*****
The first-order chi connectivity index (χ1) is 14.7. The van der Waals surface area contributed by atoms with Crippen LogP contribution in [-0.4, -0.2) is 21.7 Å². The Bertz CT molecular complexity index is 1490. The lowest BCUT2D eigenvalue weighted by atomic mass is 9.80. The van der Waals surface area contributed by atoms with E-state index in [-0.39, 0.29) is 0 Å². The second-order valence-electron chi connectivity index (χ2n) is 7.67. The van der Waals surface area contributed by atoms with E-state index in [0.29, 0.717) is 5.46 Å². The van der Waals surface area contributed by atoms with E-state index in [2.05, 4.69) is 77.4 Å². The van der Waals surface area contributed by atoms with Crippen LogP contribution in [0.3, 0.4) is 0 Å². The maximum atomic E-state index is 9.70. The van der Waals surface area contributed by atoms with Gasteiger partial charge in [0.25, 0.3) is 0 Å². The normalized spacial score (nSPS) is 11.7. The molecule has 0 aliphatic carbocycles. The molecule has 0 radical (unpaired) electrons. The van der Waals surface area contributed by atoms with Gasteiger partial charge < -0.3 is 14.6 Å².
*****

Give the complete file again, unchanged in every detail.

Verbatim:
The first-order chi connectivity index (χ1) is 14.7. The van der Waals surface area contributed by atoms with Crippen LogP contribution in [-0.4, -0.2) is 21.7 Å². The Bertz CT molecular complexity index is 1490. The lowest BCUT2D eigenvalue weighted by atomic mass is 9.80. The van der Waals surface area contributed by atoms with E-state index in [-0.39, 0.29) is 0 Å². The second-order valence-electron chi connectivity index (χ2n) is 7.67. The van der Waals surface area contributed by atoms with E-state index in [0.29, 0.717) is 5.46 Å². The van der Waals surface area contributed by atoms with E-state index in [2.05, 4.69) is 77.4 Å². The van der Waals surface area contributed by atoms with Crippen LogP contribution in [0.3, 0.4) is 0 Å². The maximum atomic E-state index is 9.70. The van der Waals surface area contributed by atoms with Gasteiger partial charge in [0.25, 0.3) is 0 Å². The normalized spacial score (nSPS) is 11.7. The molecule has 0 aliphatic carbocycles. The molecule has 0 radical (unpaired) electrons. The van der Waals surface area contributed by atoms with Gasteiger partial charge < -0.3 is 14.6 Å².